2020

Natural gas flaring poses pregnancy risks


Researchers from UCLA FSPH and USC found exposure was associated with a 50% higher risk for preterm birth compared with no exposure.

gas flare

Researchers from the UCLA Fielding School  of Public Health and the University of Southern California have found that a high level of exposure to oil and gas “flaring” events — the burning off of excess natural gas at production sites — is associated with a 50% higher risk for preterm birth, compared with women who are not exposed to flaring.

The researchers defined a high level of exposure as 10 or more nightly flare events within a distance of 5 kilometers (about 3 miles) of the woman’s home.

“Prior studies suggest living near oil and gas wells adversely affects birth outcomes, but no studies had yet examined flaring — the open combustion of natural gas,” said Lara Cushing, an environmental health scientist at the Fielding School and the study’s co-lead author. “Our findings suggest that living within three miles of flaring adversely impacts pregnant women and infants.”

The study is published today in the journal Environmental Health Perspectives. Researchers examined 23,487 live single births to women living within Texas’ Eagle Ford Shale between 2012 and 2015. The Eagle Ford Shale, measuring 50 miles wide and 400 miles long, is one of the nation’s most productive oil and gas regions, due to unconventional drilling practices that include hydraulic fracturing, commonly referred to as fracking. In a previous study, the research team estimated the area was subject to more than 43,000 flaring events between 2012 and 2016.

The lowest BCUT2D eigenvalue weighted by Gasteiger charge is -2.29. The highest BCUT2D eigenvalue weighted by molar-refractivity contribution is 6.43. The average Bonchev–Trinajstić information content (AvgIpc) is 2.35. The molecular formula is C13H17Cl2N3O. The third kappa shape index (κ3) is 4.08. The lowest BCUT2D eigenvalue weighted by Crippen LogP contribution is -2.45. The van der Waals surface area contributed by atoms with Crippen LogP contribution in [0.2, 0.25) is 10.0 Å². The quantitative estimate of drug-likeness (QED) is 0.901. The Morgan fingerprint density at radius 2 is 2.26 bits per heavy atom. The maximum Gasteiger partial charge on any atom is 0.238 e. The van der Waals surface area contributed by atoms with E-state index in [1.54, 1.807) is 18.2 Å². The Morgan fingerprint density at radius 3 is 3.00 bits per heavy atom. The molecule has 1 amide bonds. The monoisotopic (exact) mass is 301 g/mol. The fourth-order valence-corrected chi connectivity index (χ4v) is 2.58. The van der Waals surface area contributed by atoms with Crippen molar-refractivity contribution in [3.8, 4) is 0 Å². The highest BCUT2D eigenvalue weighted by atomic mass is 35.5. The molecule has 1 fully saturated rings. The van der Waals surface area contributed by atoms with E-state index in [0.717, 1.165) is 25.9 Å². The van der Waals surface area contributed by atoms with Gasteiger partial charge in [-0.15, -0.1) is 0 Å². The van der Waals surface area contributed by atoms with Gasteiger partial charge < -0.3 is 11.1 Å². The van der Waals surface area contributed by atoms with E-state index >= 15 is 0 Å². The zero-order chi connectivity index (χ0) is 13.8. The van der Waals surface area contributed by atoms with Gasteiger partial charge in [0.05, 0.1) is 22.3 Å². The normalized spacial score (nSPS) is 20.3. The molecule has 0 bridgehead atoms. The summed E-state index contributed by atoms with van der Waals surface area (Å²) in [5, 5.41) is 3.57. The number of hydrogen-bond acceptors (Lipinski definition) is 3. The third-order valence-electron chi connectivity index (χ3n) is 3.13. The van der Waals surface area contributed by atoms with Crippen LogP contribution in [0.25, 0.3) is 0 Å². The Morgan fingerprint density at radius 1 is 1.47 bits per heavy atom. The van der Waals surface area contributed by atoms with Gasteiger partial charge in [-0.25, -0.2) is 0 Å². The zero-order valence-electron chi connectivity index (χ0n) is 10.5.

Of those births, 10.6% were preterm, meaning that they occurred before the end of the 37th week of pregnancy. Preterm birth is associated with complications such as immature lungs, difficulty regulating body temperature, poor feeding and slow weight gain. Of the births in the high flare exposure group analyzed by researchers, 14% were preterm.

“The fact that much of the region is low income, and that approximately 50% of residents living within three miles of an oil or gas well are people of color, raises environmental justice concerns about the oil and gas boom in south Texas,” said Jill Johnston, an environmental health scientist at the USC Keck School of Medicine, who co-led the study. “Measures to minimize flaring — such as more stringent regulation of flaring or investments in renewable energy and energy efficiency measures that reduce reliance on fossil fuels overall — would protect the health of infants.”

Flares have been shown to release a variety of chemicals, such as benzene, as well as fine particle pollution, carbon monoxide, nitrogen oxides, heavy metals and black carbon. Several of those combustion-related pollutants have been associated with a higher risk for preterm births and reduced birthweight in other contexts.

The researchers used satellite observations to measure flaring activity because systemic reporting of flaring is lacking. The team adjusted for other known risk factors for preterm birth, including age, smoking, insurance status and access to prenatal care.

Women who lived within 5 kilometers (about 3 miles) of a larger number of oil and gas wells also had a higher risk for a preterm birth than mothers who lived farther away. Their babies were also born weighing 19.4 grams (.7 ounces) lighter on average. That suggests that, in addition to flaring, other types of exposure to oil and gas wells may also be adversely affecting pregnancies, the researchers said.

Fifty-five percent of the women in the study identified as Latina or Hispanic, and the risk for preterm birth among Hispanic women exposed to high levels of flaring was greater than it was for non-Hispanic white women, who made up 37% of the study.

80% of flaring in the U.S. occurs in the Texas and North Dakota shale plays, where much of the nation’s unconventional oil production occurs. The practice remains largely underreported and unregulated, the researchers wrote.

The study’s other authors are Kate Vavra-Musser, Khang Chau and Meredith Franklin, all of USC. The research was supported by a grant from the National Institutes of Health/National Institute of Environmental Health Sciences.